Full-coverage restorations allow for greater diversity in cementation choices. Self-adhesive dual-cure resin cements are popular with full-coverage restorations because of their simplicity and predictable results. They provide a moderate bond to dentin and good esthetics.
A newer emphasis has been placed on cements that are bio-interactive or regenerative in nature.16 Bioavailable ions generate an alkaline pH environment, neutralize acid, and ultimately promote healing, which may result in a less sensitive, longer-lasting restoration. The cement responds to the oral environment to provide therapeutic ions.17 Calcium silicate-based dual-cure resin cements have shown to be an effective choice for full-coverage lithium disilicate because of excellent clinical characteristics along with calcium and fluoride release.18
The following case report demonstrates the use of an ion-releasing self-etch, self-adhesive calcium-silicate resin cement with layered lithium-disilicate crowns and a translucent light-cure resin cement for placement of lithium-disilicate veneers.
Crown and Veneer Case
A 61-year-old patient presented with her tooth No. 9 crown loose, and she could actually remove it (Figure 1). Many years earlier the patient had had endodontic surgery, an apicoectomy and retrograde filling to repair a failing silver-point obturation, and was now symptom free. The silver point remained in the tooth and showed no lesions on radiograph. Tooth No. 8 had an unbonded porcelain veneer that had come off "several times" before. She wanted to replace the restorations on the central incisors with ones that would be a "lighter color" and to bleach her other teeth (Figure 2).
A full series of photographs was taken and reviewed with the patient. Occasionally, in the author's experience, patients might want to choose a "lighter color" for their restorations and attempt to bleach their other teeth until they match. After some discussion and patient education, the patient accepted a plan calling for lithium-disilicate porcelain restorations on teeth Nos. 5 through 12, which included full coverage on the central incisors and conservative veneer preparations on the other teeth. A full-coverage restoration for tooth No. 8 was chosen because the existing preparation was primarily in dentin, there was a history of veneer failure, and doing so would provide the laboratory with symmetrical consistency in restoration thickness.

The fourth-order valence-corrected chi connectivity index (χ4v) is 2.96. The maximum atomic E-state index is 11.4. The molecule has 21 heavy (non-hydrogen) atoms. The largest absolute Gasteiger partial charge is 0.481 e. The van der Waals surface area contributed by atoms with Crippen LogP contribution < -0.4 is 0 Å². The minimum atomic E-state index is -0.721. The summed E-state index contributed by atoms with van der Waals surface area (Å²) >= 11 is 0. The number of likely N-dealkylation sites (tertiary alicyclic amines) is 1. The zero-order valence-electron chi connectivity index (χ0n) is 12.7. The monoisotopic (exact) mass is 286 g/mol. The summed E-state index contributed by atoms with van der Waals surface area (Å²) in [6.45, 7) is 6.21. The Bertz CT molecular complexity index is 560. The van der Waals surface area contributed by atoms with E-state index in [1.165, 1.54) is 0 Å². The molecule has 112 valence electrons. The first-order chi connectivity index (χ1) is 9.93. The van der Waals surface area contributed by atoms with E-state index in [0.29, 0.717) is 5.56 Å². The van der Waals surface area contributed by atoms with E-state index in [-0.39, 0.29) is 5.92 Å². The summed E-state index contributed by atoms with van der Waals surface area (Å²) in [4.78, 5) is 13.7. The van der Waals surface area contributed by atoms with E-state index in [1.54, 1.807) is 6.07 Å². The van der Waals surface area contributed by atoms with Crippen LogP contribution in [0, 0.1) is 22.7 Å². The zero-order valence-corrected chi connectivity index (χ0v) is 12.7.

Another full series of photographs was taken, a mock-up was done, and a temporary impression matrix was made. The patient chose a final VITA 3D shade of .5M1 (VITA, vitanorthamerica.com). Preparations were done using a course diamond (NeoDiamond®, Microcopy, microcopydental.com), with 1.5 mm occlusal clearance and chamfer margins. On teeth Nos. 5 through 7 and 10 through 12, 0.5 mm veneer preparations were executed with a finishing diamond, staying in enamel in all places except abfraction areas at the gingival margins. Preparation corners were rounded to reduce internal stresses on the restorations.
Shade photographs were taken on moist teeth with shade tabs on the same plane as the teeth (Figure 3). Because of the dark gray color of the endodontically treated tooth No. 9, the silver point was removed from the coronal portion of the tooth and replaced with a dual-cure build-up material (Core-Flo™ DC, BISCO, bisco.com), shade Natural/A1 (Figure 4). Communicating the final preparation shades accurately to the laboratory was critical in enabling the lab to choose the most translucent shade of lithium disilicate that would mask the preparation and achieve the final color desired.
Conventional impressions were taken with a polyvinyl siloxane material (Panasil®, Kettenbach, kettenbach-dental.us) in a stock tray and sent to the laboratory with all photographs, the bite registration, and a dentofacial analyzer index (Kois Dentofacial Analyzer, Panodent, panodent.com). Temporary restorations were made for the central incisors, 2% chlorhexidine (Cavity Cleanser™, BISCO) was painted on the teeth, and the restorations were placed with a temporary cement (ZONEfree™, Pentron, pentron.com). The veneer preparations were temporized via spot-etching and lock-on technique without the use of a bonding agent.